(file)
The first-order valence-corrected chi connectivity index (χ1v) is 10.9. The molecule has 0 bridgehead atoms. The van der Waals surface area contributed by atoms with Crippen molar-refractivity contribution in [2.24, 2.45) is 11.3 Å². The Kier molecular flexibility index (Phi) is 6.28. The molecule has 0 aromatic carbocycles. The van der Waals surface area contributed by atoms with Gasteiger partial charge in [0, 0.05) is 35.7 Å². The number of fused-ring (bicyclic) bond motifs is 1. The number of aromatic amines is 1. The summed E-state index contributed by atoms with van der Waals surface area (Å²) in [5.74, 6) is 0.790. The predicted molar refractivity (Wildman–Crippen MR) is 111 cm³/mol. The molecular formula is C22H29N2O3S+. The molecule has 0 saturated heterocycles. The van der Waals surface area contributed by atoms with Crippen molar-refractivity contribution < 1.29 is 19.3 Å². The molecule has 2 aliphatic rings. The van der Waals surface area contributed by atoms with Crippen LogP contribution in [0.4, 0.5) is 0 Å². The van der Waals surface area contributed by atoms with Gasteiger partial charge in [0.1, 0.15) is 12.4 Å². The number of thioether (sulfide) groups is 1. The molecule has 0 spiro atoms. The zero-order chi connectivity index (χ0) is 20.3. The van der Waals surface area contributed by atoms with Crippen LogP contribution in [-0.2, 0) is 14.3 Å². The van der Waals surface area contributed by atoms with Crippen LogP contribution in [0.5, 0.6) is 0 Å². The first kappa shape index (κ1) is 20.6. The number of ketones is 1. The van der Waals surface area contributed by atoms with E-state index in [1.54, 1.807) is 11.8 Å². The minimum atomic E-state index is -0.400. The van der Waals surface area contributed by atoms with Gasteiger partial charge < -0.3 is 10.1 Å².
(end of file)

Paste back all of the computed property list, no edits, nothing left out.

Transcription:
The first-order valence-corrected chi connectivity index (χ1v) is 10.9. The molecule has 0 bridgehead atoms. The van der Waals surface area contributed by atoms with Crippen molar-refractivity contribution in [2.24, 2.45) is 11.3 Å². The Kier molecular flexibility index (Phi) is 6.28. The molecule has 0 aromatic carbocycles. The van der Waals surface area contributed by atoms with Gasteiger partial charge in [0, 0.05) is 35.7 Å². The number of fused-ring (bicyclic) bond motifs is 1. The number of aromatic amines is 1. The summed E-state index contributed by atoms with van der Waals surface area (Å²) in [5.74, 6) is 0.790. The predicted molar refractivity (Wildman–Crippen MR) is 111 cm³/mol. The molecular formula is C22H29N2O3S+. The molecule has 0 saturated heterocycles. The van der Waals surface area contributed by atoms with Crippen molar-refractivity contribution < 1.29 is 19.3 Å². The molecule has 2 aliphatic rings. The van der Waals surface area contributed by atoms with Crippen LogP contribution in [0.4, 0.5) is 0 Å². The van der Waals surface area contributed by atoms with Gasteiger partial charge in [0.1, 0.15) is 12.4 Å². The number of thioether (sulfide) groups is 1. The molecule has 0 spiro atoms. The zero-order chi connectivity index (χ0) is 20.3. The van der Waals surface area contributed by atoms with Crippen LogP contribution in [-0.2, 0) is 14.3 Å². The van der Waals surface area contributed by atoms with Crippen LogP contribution in [0.5, 0.6) is 0 Å². The first kappa shape index (κ1) is 20.6. The number of ketones is 1. The van der Waals surface area contributed by atoms with E-state index in [1.54, 1.807) is 11.8 Å². The minimum atomic E-state index is -0.400. The van der Waals surface area contributed by atoms with Gasteiger partial charge < -0.3 is 10.1 Å².